Microsoft’s latest campaign to force you to use its Edge browser is annoying and can turn users away instead. In the latest version of Outlook for iPhone, Microsoft uses pop-ups to push Microsoft Edge when users try to access links, documents and similar files supported by its browser.
Microsoft plans to convince you and millions of others on iOS to switch from your current browser to Edge if you use Outlook. On iOS, you may likely have Chrome or Safari as the default browser, but Microsoft wants you to try Edge, especially if you rely on its email client.
For example, you may want to use Safari, but if you open any link in Outlook, you’ll be asked to use Edge instead. And given frequent pop-ups for different file types, you won’t like it. According to our testing, Microsoft has rolled out this feature to all Outlook users, but we don’t know when this happened.
If you believe the company, Microsoft is doing it because it wants you to experience “fast & secure browsing”, which is possible only when you switch to Edge. This tactic might have triggered a notice from antitrust regulators if it had happened a couple of decades ago.
Meanwhile, Microsoft is unlikely to gain much market share if they try to push its Edge browser via Outlook. Fortunately, you can select the “Remember my choice” option and turn off the pop-up, but you’ll need to do it for all supported file types, including PDF documents.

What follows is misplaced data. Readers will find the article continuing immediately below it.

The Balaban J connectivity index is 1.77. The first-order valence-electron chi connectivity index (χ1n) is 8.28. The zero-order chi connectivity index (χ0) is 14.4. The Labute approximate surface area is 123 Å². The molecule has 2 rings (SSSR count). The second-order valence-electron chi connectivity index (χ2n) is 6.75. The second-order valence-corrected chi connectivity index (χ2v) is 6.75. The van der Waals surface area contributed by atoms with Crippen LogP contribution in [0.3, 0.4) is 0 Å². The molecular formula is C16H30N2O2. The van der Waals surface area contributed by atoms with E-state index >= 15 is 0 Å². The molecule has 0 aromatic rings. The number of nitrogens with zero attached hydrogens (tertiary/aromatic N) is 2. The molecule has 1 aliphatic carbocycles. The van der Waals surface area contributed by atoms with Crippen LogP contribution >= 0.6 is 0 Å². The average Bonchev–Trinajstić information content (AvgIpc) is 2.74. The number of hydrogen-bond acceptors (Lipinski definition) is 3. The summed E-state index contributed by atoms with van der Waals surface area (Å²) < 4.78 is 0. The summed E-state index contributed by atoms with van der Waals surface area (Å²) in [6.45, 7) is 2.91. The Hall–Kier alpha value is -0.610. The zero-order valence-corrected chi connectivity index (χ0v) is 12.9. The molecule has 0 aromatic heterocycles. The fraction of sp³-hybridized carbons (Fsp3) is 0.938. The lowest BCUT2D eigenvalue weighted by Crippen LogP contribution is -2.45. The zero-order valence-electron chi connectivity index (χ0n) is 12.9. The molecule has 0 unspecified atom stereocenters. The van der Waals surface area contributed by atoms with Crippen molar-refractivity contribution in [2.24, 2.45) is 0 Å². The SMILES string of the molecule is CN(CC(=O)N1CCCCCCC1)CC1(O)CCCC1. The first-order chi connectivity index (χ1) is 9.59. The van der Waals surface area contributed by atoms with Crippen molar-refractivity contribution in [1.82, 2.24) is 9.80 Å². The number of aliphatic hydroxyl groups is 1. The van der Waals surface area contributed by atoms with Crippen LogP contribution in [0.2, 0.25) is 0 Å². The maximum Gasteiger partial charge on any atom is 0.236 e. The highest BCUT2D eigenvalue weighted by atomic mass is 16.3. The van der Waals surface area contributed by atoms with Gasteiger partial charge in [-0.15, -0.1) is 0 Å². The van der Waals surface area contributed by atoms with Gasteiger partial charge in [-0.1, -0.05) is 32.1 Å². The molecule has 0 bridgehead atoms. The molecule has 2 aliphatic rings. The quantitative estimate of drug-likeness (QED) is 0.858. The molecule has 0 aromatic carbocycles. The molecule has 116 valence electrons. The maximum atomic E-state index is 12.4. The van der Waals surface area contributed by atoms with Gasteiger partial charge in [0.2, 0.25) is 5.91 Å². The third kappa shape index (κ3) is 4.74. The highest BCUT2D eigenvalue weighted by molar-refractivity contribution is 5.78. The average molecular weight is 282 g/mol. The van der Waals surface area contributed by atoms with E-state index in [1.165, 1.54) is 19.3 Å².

Microsoft’s rival Google is also engaged in similar tactics to gain market share on desktop and mobile platforms. However, a company like Microsoft should have learned from its experience that building better software (Edge is already a great browser), not using aggressive tactics, is the way to do better in the niche.
It is worth noting that Microsoft’s policies are even aggressive on its platform. We have seen pop-ups promoting the Edge browser directly on the taskbar on Windows.
Microsoft recently started offering “Gift cards” to those who use Edge as their default browser and pin the “Edge bar” to the desktop.
Microsoft Edge is a fantastic browser and better than Google Chrome in many ways. Still, we’re not a big fan of Microsoft’s desperate attempt to promote Edge, especially when Windows 11’s default browser is doing pretty well on desktop platforms with over eleven percent share.
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